Masks and "social distancing" are nothing new. Over the centuries, Americans have suffered terribly from smallpox, yellow fever, cholera, typhoid, pellagra, influenza, polio, and other pandemics.
As Covid-19 threatens to push millions of Americans into poverty, we can look to the past for lessons on how to deal with a pandemic.
The numbers are already grim. Worldwide, over 27 million have contracted Covid-19; nearly 875,000 have died from it.
During Pres. Washington’s first term, an epidemic killed one tenth of all the inhabitants of Philadelphia, then the capital of the young United States.
Editor’s Note: Stephen Fried is a journalist and bestselling historian.
Toward the end of World War I, American doctors fought an invisible enemy on the home front — a pandemic that would kill more people than any other outbreak of disease in human history.
Editor's Note: John Barry is the author of The Great Influenza: The Epic
As much as nine-tenths of the indigenous population of the Americas died in less than a generation from European pathogens.
In the summer of 1605, the French explorer Samuel de Champlain sailed along the coast of New England, looking for a likely spot to place a colony — a place more hospitable than the upper St. Lawrence River, which he had previously explored.
A murderous disease was ravaging the south in 1914. Then one brave and determined doctor discovered the cure — and nobody believed him.
Polio’s legacy to those who survived it includes uncommon stamina and courage—and one grim new joke
Some years ago I traveled to Boston to meet for the first time the filmmaker Henry Hampton, who had just completed the magisterial “Eyes on the Prize” series for PBS.
The emergence of AIDS has added new urgency to the work of an organization that turns eighty this year
It is not exactly a historical secret that sex is here to stay. But it is only in relatively recent times in this country that sexual behavior has been so openly described, depicted, and debated in the public forum.
Mary Mallon could do one thing very well, and all she wanted was to be left to it
Longfellow notwithstanding, precious few of us leave footprints in the sands of time.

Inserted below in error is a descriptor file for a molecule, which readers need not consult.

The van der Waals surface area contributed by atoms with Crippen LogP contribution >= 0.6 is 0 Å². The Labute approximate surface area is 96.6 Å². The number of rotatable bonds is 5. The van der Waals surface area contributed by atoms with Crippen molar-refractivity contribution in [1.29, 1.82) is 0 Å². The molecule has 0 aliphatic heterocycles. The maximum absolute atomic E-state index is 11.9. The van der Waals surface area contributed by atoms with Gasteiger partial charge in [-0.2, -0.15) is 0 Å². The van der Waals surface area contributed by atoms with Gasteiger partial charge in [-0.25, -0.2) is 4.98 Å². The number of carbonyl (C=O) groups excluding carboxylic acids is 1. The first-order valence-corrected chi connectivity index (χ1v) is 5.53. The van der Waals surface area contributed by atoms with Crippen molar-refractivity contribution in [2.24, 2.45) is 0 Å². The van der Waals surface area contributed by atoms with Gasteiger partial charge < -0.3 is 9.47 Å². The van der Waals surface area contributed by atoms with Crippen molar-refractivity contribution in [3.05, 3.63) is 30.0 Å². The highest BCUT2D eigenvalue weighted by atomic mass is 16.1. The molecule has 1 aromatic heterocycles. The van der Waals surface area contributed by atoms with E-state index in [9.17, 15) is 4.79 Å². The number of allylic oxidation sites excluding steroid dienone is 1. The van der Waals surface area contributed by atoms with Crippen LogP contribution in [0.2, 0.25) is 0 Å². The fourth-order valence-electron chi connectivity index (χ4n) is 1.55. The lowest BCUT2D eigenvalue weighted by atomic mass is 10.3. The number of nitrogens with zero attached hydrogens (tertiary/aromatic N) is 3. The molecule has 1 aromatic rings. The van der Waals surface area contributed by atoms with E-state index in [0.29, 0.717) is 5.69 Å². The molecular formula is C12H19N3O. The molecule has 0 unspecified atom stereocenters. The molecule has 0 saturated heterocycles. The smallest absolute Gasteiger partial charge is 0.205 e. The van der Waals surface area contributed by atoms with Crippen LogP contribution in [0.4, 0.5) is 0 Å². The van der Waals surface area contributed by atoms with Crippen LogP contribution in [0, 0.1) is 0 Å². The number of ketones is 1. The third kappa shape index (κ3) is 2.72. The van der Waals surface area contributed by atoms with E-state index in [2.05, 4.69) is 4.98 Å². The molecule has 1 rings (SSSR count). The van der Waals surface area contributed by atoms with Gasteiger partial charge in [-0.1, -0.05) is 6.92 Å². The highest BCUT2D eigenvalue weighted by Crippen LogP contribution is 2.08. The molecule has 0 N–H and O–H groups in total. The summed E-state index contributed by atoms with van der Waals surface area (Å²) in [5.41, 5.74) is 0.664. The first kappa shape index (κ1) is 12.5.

In the past seventy years, while several major diseases have been eradicated, one has risen from obscurity to take its place among the nation’s leading killers.
The patient at Barnes Hospital in St. Louis, in 1919, might have wondered during his last days why all the physicians were so peculiarly interested in his case. When the man died, Dr.
A disease that no one understood laid waste a major American city. Five thousand died in two months, and Memphis was never the same again.
In 1878, not long after Reconstruction ended, Memphis appeared likely to emerge from the ashes of Confederate defeat as one of the regal cities of the New South.
American medicine in a crucial era was at once surprisingly similar and shockingly different from what we know today. You could get aspirin at the drugstore, and anesthesia during surgery. But you could also buy opium over the counter, and the surgery would be more likely to be performed in your kitchen than in a hospital.
IN 1884 ALMOST three-quarters of America’s fifty million people lived on farms or in rural hamlets.
The mysterious diseases that nearly wiped out the Indians of New England were the work of the Christian God — or so both Pilgrims and Indians believed.
In December of 1620, a group of English dissenters who “knew they were pilgrimes,” in the words of William Bradford, stepped ashore on the southern coast of Massachusetts at the site of the Wampanoag Indian village of Pawtuxet.
It became apparent that this influenza was a first-rate killer.
In the last week of October, 1918, 2,700 Americans died “over there” in battle against the kaiser’s army. The same week 21,000 Americans died of influenza in the United States.
Why did people fall mortally ill wherever she worked? Typhoid Mary was not about to help the inspector find out
On August 27, 1906, the daughter of Charles Henry Warren, a New York banker, fell sick at the family’s rented summer house in Oyster Bay, Long Island.
Underschooled and ill-equipped, the men who attended the pioneers practiced a rugged brand of medicine—but they made some major advances all the same
At every step in the trek westward, America’s pioneers found an enemy more ubiquitous, more stealthy, and more deadly than the Indians, yet in our histories we tend to forget this dread opponent. It was, quite simply, disease.
The causes of the cholera epidemic of 1832 were wholly incomprehensible to the people of the time.
It would of course be comforting to think that this moral obtuseness was peculiar to Englishmen. It seems, however, to have been prevalent in America as well, and the cholera epidemics of the last century bring the thing into focus.
In Boston, where one in six was dying of the plague, the great preacher battled for a new and radical idea.
“The Town is become almoft an Hell upon Earth, a City full of Lies, and Murders, and Blafphemies, as far as Wifhes and Speeches can render it fo: Satan feems to take a ftrange Pofsession of it, in the epidemic Rage, againft that notable and powerful
Yellow fever killed 4,000 in Philadelphia in 1793, and puzzled doctors ignored the real clue to blame “miasmata” in the air.
Late in the evening of August 21, 1793, Dr. Benjamin Rush, Philadelphia’s most prominent physician, sat down “much fatigued” to write to his wife to inform her that a “malignant lever” had broken out on the city’s water front.